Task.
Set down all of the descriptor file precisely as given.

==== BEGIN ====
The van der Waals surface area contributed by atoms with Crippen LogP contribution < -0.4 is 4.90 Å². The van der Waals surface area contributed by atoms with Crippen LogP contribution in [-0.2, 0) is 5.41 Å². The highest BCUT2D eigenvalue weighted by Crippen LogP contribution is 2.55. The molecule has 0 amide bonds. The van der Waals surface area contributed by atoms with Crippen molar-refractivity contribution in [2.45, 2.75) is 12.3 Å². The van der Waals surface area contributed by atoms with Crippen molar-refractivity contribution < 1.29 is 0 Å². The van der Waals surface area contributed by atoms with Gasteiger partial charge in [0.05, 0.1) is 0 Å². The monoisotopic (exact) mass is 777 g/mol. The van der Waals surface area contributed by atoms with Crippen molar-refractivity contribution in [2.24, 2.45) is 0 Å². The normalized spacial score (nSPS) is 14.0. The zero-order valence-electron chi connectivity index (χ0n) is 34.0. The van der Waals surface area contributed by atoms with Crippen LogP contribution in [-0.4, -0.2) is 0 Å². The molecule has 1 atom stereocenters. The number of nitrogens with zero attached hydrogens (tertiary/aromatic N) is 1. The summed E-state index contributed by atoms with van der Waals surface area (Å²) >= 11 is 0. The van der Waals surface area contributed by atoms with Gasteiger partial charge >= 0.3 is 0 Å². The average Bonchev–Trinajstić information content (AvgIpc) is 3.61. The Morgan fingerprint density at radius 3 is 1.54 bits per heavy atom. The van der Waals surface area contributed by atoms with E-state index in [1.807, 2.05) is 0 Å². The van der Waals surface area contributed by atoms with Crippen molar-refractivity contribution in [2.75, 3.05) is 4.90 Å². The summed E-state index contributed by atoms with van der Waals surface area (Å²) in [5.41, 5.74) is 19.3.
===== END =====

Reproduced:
The van der Waals surface area contributed by atoms with Crippen LogP contribution < -0.4 is 4.90 Å². The van der Waals surface area contributed by atoms with Crippen LogP contribution in [-0.2, 0) is 5.41 Å². The highest BCUT2D eigenvalue weighted by Crippen LogP contribution is 2.55. The molecule has 0 amide bonds. The van der Waals surface area contributed by atoms with Crippen molar-refractivity contribution in [2.45, 2.75) is 12.3 Å². The van der Waals surface area contributed by atoms with Crippen molar-refractivity contribution < 1.29 is 0 Å². The van der Waals surface area contributed by atoms with Gasteiger partial charge in [0.05, 0.1) is 0 Å². The monoisotopic (exact) mass is 777 g/mol. The van der Waals surface area contributed by atoms with Crippen molar-refractivity contribution in [2.24, 2.45) is 0 Å². The normalized spacial score (nSPS) is 14.0. The zero-order valence-electron chi connectivity index (χ0n) is 34.0. The van der Waals surface area contributed by atoms with Crippen LogP contribution in [-0.4, -0.2) is 0 Å². The molecule has 1 atom stereocenters. The number of nitrogens with zero attached hydrogens (tertiary/aromatic N) is 1. The summed E-state index contributed by atoms with van der Waals surface area (Å²) >= 11 is 0. The van der Waals surface area contributed by atoms with Gasteiger partial charge >= 0.3 is 0 Å². The average Bonchev–Trinajstić information content (AvgIpc) is 3.61. The Morgan fingerprint density at radius 3 is 1.54 bits per heavy atom. The van der Waals surface area contributed by atoms with E-state index in [1.807, 2.05) is 0 Å². The van der Waals surface area contributed by atoms with Crippen molar-refractivity contribution in [2.75, 3.05) is 4.90 Å². The summed E-state index contributed by atoms with van der Waals surface area (Å²) in [5.41, 5.74) is 19.3.